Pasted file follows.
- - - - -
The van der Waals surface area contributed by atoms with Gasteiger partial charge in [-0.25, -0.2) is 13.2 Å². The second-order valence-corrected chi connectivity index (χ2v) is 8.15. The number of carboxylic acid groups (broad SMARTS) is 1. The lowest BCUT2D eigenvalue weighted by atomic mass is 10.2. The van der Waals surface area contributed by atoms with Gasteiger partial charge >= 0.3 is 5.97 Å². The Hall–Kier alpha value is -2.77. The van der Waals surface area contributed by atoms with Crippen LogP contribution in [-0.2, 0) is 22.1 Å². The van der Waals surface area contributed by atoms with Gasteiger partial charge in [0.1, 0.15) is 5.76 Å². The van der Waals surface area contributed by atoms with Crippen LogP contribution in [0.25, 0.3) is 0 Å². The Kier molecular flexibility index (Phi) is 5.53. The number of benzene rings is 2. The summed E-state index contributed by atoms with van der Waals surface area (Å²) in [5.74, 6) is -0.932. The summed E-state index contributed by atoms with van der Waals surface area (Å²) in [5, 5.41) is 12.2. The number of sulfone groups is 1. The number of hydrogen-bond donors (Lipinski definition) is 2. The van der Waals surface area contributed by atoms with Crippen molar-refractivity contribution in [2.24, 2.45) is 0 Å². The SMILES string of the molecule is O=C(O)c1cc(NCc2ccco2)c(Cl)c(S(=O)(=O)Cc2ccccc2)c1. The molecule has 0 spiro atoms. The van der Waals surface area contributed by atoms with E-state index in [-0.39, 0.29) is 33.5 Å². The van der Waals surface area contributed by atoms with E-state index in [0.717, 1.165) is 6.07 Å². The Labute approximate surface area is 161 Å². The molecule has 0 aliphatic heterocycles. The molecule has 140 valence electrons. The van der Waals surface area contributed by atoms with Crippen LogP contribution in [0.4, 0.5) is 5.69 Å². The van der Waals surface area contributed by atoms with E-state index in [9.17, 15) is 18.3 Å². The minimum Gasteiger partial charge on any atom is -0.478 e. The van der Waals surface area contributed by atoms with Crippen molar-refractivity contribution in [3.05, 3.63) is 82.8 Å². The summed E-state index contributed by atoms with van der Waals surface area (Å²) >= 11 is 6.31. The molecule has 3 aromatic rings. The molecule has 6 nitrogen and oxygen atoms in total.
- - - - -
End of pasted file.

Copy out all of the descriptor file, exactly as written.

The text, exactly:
The van der Waals surface area contributed by atoms with Gasteiger partial charge in [-0.25, -0.2) is 13.2 Å². The second-order valence-corrected chi connectivity index (χ2v) is 8.15. The number of carboxylic acid groups (broad SMARTS) is 1. The lowest BCUT2D eigenvalue weighted by atomic mass is 10.2. The van der Waals surface area contributed by atoms with Gasteiger partial charge >= 0.3 is 5.97 Å². The Hall–Kier alpha value is -2.77. The van der Waals surface area contributed by atoms with Crippen LogP contribution in [-0.2, 0) is 22.1 Å². The van der Waals surface area contributed by atoms with Gasteiger partial charge in [0.1, 0.15) is 5.76 Å². The van der Waals surface area contributed by atoms with Crippen LogP contribution in [0.25, 0.3) is 0 Å². The Kier molecular flexibility index (Phi) is 5.53. The number of benzene rings is 2. The summed E-state index contributed by atoms with van der Waals surface area (Å²) in [5.74, 6) is -0.932. The summed E-state index contributed by atoms with van der Waals surface area (Å²) in [5, 5.41) is 12.2. The number of sulfone groups is 1. The number of hydrogen-bond donors (Lipinski definition) is 2. The van der Waals surface area contributed by atoms with Crippen molar-refractivity contribution in [2.24, 2.45) is 0 Å². The SMILES string of the molecule is O=C(O)c1cc(NCc2ccco2)c(Cl)c(S(=O)(=O)Cc2ccccc2)c1. The molecule has 0 spiro atoms. The van der Waals surface area contributed by atoms with E-state index in [-0.39, 0.29) is 33.5 Å². The van der Waals surface area contributed by atoms with E-state index in [0.717, 1.165) is 6.07 Å². The Labute approximate surface area is 161 Å². The molecule has 0 aliphatic heterocycles. The molecule has 140 valence electrons. The van der Waals surface area contributed by atoms with Crippen LogP contribution in [0.4, 0.5) is 5.69 Å². The van der Waals surface area contributed by atoms with E-state index in [9.17, 15) is 18.3 Å². The minimum Gasteiger partial charge on any atom is -0.478 e. The van der Waals surface area contributed by atoms with Crippen molar-refractivity contribution in [3.05, 3.63) is 82.8 Å². The summed E-state index contributed by atoms with van der Waals surface area (Å²) >= 11 is 6.31. The molecule has 3 aromatic rings. The molecule has 6 nitrogen and oxygen atoms in total.